The critics aren't the only ones who have odd notions about charter schools. Though Americans tend to like charter schools, most think they are private schools that charge tuition and admit students on the basis of ability. Why the confusion? For one, charters are being sold as the "anti-public school."
This isn't my idea. I got it from Nancy Flanagan, who recently wrote about a charter school meeting she attended in Michigan. She describes one of her main reactions to the meeting:
I think that positioning charter schools as the opposite of public schools, rather than a necessary supplement to public education, has poisoned the discourse. And—it goes both ways. It’s not just public schools and public school teachers being skeptical (or downright nasty) in their remarks about charter schools. Public school academies—charters—seem to be bent on repeating the worst ...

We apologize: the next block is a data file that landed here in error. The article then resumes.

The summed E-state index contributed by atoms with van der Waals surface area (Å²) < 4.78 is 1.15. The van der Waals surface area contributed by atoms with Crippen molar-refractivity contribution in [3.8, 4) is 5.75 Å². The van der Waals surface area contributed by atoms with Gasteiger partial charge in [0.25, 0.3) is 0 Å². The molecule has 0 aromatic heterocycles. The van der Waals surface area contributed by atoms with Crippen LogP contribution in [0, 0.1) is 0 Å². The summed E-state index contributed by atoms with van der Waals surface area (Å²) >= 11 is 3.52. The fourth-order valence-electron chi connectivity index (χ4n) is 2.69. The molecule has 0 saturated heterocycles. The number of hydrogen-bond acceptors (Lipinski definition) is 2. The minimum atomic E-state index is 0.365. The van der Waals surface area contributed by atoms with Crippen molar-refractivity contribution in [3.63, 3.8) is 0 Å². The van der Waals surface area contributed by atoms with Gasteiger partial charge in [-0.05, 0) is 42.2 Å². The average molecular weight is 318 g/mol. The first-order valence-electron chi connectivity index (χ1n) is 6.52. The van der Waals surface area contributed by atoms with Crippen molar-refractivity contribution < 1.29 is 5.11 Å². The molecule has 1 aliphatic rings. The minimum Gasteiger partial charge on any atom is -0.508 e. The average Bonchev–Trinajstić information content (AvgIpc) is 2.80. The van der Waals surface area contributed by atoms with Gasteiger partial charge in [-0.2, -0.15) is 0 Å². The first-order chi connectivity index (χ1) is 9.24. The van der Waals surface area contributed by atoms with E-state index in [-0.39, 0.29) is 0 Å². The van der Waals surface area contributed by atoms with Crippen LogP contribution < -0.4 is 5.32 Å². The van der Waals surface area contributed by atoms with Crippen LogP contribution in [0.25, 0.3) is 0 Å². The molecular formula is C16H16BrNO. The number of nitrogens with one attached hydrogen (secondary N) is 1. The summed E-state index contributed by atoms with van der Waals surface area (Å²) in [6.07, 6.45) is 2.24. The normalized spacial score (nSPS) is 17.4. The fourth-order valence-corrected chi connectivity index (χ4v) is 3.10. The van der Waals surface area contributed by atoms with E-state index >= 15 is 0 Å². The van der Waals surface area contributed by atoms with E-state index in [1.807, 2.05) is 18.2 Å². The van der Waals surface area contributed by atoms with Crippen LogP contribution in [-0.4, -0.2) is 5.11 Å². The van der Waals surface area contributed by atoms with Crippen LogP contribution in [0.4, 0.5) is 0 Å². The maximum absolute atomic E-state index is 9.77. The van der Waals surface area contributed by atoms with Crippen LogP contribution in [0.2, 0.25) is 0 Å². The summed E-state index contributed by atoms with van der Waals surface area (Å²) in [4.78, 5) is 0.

He should brace himself for a pay cut.
Let's review his most recent performance in this week's Newsweek magazine. He relishes the tough choice facing states that want Race to the Top money:
[L]ift your caps on the number of innovative charter schools allowed and your prohibitions on holding teachers accountable for whether kids learn—or lose a chance for some of Obama's $5 billion "Race to the Top" money.
A pretty weak showing so far. For one, states have to lift caps on all charter schools, not just the "innovative" ones. Given that charter schools have had rather mixed results, can we blame states for worrying about the charter school land rush that might ensue? Here's what researcher Tom Toch writes in the most recent edition of Education Week: "Even with an infusion of federal funding, it would be difficult for C[harter] M[anagement] O[rganizations] to expand much more rapidly without compromising the quality of their schools."